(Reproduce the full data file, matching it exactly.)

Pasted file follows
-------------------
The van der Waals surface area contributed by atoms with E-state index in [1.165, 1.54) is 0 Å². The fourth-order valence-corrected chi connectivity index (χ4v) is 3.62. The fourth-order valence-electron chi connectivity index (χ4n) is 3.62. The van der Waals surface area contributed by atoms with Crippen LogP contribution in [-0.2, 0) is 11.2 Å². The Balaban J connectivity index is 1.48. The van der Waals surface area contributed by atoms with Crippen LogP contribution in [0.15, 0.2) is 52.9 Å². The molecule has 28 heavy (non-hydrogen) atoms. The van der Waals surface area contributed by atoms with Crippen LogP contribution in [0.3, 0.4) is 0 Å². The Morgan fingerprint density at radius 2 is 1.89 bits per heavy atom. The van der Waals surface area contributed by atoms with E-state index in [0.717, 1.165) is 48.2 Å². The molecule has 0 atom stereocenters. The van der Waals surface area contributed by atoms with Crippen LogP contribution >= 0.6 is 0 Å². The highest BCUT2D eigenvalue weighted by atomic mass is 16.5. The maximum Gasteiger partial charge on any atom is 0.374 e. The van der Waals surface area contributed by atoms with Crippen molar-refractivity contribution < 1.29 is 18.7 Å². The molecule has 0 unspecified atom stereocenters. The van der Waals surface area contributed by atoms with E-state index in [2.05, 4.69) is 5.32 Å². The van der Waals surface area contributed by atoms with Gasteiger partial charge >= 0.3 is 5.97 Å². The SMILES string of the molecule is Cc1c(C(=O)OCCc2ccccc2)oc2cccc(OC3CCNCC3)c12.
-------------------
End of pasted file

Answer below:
The van der Waals surface area contributed by atoms with E-state index in [1.165, 1.54) is 0 Å². The fourth-order valence-corrected chi connectivity index (χ4v) is 3.62. The fourth-order valence-electron chi connectivity index (χ4n) is 3.62. The van der Waals surface area contributed by atoms with Crippen LogP contribution in [-0.2, 0) is 11.2 Å². The Balaban J connectivity index is 1.48. The van der Waals surface area contributed by atoms with Crippen LogP contribution in [0.15, 0.2) is 52.9 Å². The molecule has 28 heavy (non-hydrogen) atoms. The van der Waals surface area contributed by atoms with Crippen LogP contribution in [0.3, 0.4) is 0 Å². The Morgan fingerprint density at radius 2 is 1.89 bits per heavy atom. The van der Waals surface area contributed by atoms with E-state index in [0.717, 1.165) is 48.2 Å². The molecule has 0 atom stereocenters. The van der Waals surface area contributed by atoms with Crippen LogP contribution >= 0.6 is 0 Å². The highest BCUT2D eigenvalue weighted by atomic mass is 16.5. The maximum Gasteiger partial charge on any atom is 0.374 e. The van der Waals surface area contributed by atoms with Crippen molar-refractivity contribution < 1.29 is 18.7 Å². The molecule has 0 unspecified atom stereocenters. The van der Waals surface area contributed by atoms with E-state index in [2.05, 4.69) is 5.32 Å². The van der Waals surface area contributed by atoms with Gasteiger partial charge >= 0.3 is 5.97 Å². The SMILES string of the molecule is Cc1c(C(=O)OCCc2ccccc2)oc2cccc(OC3CCNCC3)c12.